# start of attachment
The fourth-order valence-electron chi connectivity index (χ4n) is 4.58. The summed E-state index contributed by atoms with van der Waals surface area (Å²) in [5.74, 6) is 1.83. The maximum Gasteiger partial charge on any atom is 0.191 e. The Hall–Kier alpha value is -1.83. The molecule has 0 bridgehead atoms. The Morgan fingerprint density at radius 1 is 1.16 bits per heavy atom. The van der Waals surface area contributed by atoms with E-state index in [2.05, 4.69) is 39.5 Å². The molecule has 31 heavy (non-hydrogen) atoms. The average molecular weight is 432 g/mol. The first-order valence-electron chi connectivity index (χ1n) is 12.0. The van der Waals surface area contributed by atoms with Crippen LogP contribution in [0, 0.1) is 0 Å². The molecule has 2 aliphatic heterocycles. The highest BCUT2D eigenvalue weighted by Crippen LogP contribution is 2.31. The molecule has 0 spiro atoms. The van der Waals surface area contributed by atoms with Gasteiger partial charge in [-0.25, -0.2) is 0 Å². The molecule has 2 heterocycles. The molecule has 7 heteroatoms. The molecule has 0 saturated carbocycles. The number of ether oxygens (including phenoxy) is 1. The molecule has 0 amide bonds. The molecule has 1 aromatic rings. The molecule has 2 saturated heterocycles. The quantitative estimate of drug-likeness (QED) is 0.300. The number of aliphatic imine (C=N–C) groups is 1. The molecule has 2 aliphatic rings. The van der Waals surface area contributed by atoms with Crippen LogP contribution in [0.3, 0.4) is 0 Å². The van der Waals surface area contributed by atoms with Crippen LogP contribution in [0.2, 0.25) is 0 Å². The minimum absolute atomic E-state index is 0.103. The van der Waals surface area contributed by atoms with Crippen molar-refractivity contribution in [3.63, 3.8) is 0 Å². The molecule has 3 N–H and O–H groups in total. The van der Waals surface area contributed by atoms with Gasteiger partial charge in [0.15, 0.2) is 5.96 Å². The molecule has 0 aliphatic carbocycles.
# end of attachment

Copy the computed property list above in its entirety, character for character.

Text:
The fourth-order valence-electron chi connectivity index (χ4n) is 4.58. The summed E-state index contributed by atoms with van der Waals surface area (Å²) in [5.74, 6) is 1.83. The maximum Gasteiger partial charge on any atom is 0.191 e. The Hall–Kier alpha value is -1.83. The molecule has 0 bridgehead atoms. The Morgan fingerprint density at radius 1 is 1.16 bits per heavy atom. The van der Waals surface area contributed by atoms with E-state index in [2.05, 4.69) is 39.5 Å². The molecule has 31 heavy (non-hydrogen) atoms. The average molecular weight is 432 g/mol. The first-order valence-electron chi connectivity index (χ1n) is 12.0. The van der Waals surface area contributed by atoms with Crippen LogP contribution in [0, 0.1) is 0 Å². The molecule has 2 aliphatic heterocycles. The highest BCUT2D eigenvalue weighted by Crippen LogP contribution is 2.31. The molecule has 0 spiro atoms. The van der Waals surface area contributed by atoms with Gasteiger partial charge in [-0.25, -0.2) is 0 Å². The molecule has 2 heterocycles. The molecule has 7 heteroatoms. The molecule has 0 saturated carbocycles. The number of ether oxygens (including phenoxy) is 1. The molecule has 0 amide bonds. The molecule has 1 aromatic rings. The molecule has 2 saturated heterocycles. The quantitative estimate of drug-likeness (QED) is 0.300. The number of aliphatic imine (C=N–C) groups is 1. The molecule has 2 aliphatic rings. The van der Waals surface area contributed by atoms with Crippen LogP contribution in [0.3, 0.4) is 0 Å². The van der Waals surface area contributed by atoms with Crippen LogP contribution in [0.2, 0.25) is 0 Å². The minimum absolute atomic E-state index is 0.103. The van der Waals surface area contributed by atoms with Crippen molar-refractivity contribution in [3.63, 3.8) is 0 Å². The molecule has 3 N–H and O–H groups in total. The van der Waals surface area contributed by atoms with Gasteiger partial charge in [0.15, 0.2) is 5.96 Å². The molecule has 0 aliphatic carbocycles.